10 U.S. Code § 1567a is titled “Mandatory notification of issuance of military protective order to civilian law enforcement.”
This provision was enacted as part of the 2019 National Defense Authorization Act in response to reports that civilian law enforcement were unaware of and could not enforce military protective orders (MPOs) issued by military commanders. A MPO is akin to a civilian injunction that places limits on contact and liberty. A MPO can forbid a service member from having direct contact or contact through third parties with specific persons. It can forbid a service member from going to a specific place and possessing personal firearms. A MPO is now issued using DD Form 2873 dated February 2020.
The biggest impact of 10 U.S. Code § 1567a is its application by the Department of Defense – the Marine Corps, Army, Air Force, and Navy. By DoD and makeshift service regulations, all MPOs are to be entered in the National Crime Information Center (NCIC). NCIC is the expansive database run but the Federal Bureau of Investigation that can be accessed by any civilian (federal and state) or military law enforcement agency. It’s the same system where arrests, convictions, and warrants are entered. NCIC is the system that the police are accessing from their car computer during the traffic stop or that dispatch is accessing over the radio when they are calling in the license.
There are numerous problems with MPOs – the lack of any real due process; the extensive duration of the MPOs; the idea that military commanders are suited to resolve domestic issues in cases involving spousal or child abuse; the lack of inexperience of military commanders to determine whether or not the circumstances (and more importantly, the facts) call for the issuance of MPOs. The reality is that MPOs are being issued by military commanders without a proper evaluation of all facts and circumstances. Rather, MPOs are issued as a standard operating procedure or at the request of an alleged victim of domestic violence or sexual assault. This is a real problem, but I expect it to get worse.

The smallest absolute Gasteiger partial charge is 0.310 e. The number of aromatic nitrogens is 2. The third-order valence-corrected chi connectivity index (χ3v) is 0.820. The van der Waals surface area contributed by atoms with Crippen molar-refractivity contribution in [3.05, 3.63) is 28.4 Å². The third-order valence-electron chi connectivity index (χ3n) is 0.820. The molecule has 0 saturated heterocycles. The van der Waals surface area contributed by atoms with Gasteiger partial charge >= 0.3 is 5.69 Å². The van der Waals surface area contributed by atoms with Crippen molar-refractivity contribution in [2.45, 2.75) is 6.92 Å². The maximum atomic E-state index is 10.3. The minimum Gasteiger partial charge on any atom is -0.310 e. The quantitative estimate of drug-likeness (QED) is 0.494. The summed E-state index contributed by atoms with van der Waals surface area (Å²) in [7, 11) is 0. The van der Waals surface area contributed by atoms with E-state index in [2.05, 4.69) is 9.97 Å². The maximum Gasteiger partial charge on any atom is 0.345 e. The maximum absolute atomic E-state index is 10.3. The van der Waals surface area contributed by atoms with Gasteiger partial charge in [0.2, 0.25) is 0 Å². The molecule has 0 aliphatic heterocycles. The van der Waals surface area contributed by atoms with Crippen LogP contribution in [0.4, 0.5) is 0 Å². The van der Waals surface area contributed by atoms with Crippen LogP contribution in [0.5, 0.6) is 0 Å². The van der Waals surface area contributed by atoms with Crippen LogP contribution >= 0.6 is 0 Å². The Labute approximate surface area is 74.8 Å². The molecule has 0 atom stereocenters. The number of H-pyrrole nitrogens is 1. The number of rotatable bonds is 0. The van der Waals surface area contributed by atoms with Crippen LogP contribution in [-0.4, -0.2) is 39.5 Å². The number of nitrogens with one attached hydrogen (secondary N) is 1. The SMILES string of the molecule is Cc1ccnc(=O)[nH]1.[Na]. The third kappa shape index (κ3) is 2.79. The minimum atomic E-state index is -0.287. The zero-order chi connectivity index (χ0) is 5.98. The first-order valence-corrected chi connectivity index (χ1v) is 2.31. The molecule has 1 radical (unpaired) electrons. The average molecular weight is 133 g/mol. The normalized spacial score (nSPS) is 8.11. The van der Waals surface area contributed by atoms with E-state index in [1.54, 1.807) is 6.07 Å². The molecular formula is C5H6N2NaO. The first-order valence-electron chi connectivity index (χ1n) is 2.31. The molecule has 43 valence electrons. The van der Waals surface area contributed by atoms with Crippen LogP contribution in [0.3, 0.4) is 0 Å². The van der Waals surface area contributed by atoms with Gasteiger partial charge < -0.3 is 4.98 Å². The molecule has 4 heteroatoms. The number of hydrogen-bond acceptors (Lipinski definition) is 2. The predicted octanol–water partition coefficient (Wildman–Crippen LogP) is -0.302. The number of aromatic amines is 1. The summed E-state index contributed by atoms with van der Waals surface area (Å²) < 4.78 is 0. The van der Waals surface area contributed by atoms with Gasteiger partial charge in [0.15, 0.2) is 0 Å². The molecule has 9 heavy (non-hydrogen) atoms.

The DD Form 2873 on its face indicates that the MPO never expires. So it is put into NCIS and it never expires. It can be removed from NCIC by a properly completed DD Form 2873-1, Cancelation of Military Protective Order that is provided to the military law enforcement that originally entered the MPO into NCIC. But here is the problem – unlike civilian courts that issue injunctions that last more than days only after an adversarial hearing (think due process!) and that have entire staffs dedicated to entering and removing those injunctions from NCIC, military commanders don’t have that support nor is tracking and updating MPOs a high priority for a commander. This doesn’t even account for the frequent changes of command!
Years from now I have no doubt that honorably discharged service members or retired service members who were issued a MPO years prior will find out that the MPO still lives in NCIC and prohibits the possession or purchase of a firearm. Or the MPO will come up during a background check for a job. And in most of the cases the MPO should have never been issued in the first place.
The worst part of what has yet to come is that there is good mechanism for removing information from NCIC. The burden will be on the service member to show that he is entitled to have the MPO removed. I can see it being an extremely burdensome procedure to try and convince military authorities they need to remove a MPO from years earlier.
Attorney Patrick Korody is a former active duty Navy JAG. He defends service members facing sexual assault and other UCMJ crimes all over the world. He maintains an office in Jacksonville, FL where he also practices state and federal criminal defense. And, as you can tell, he very much dislikes military protective orders.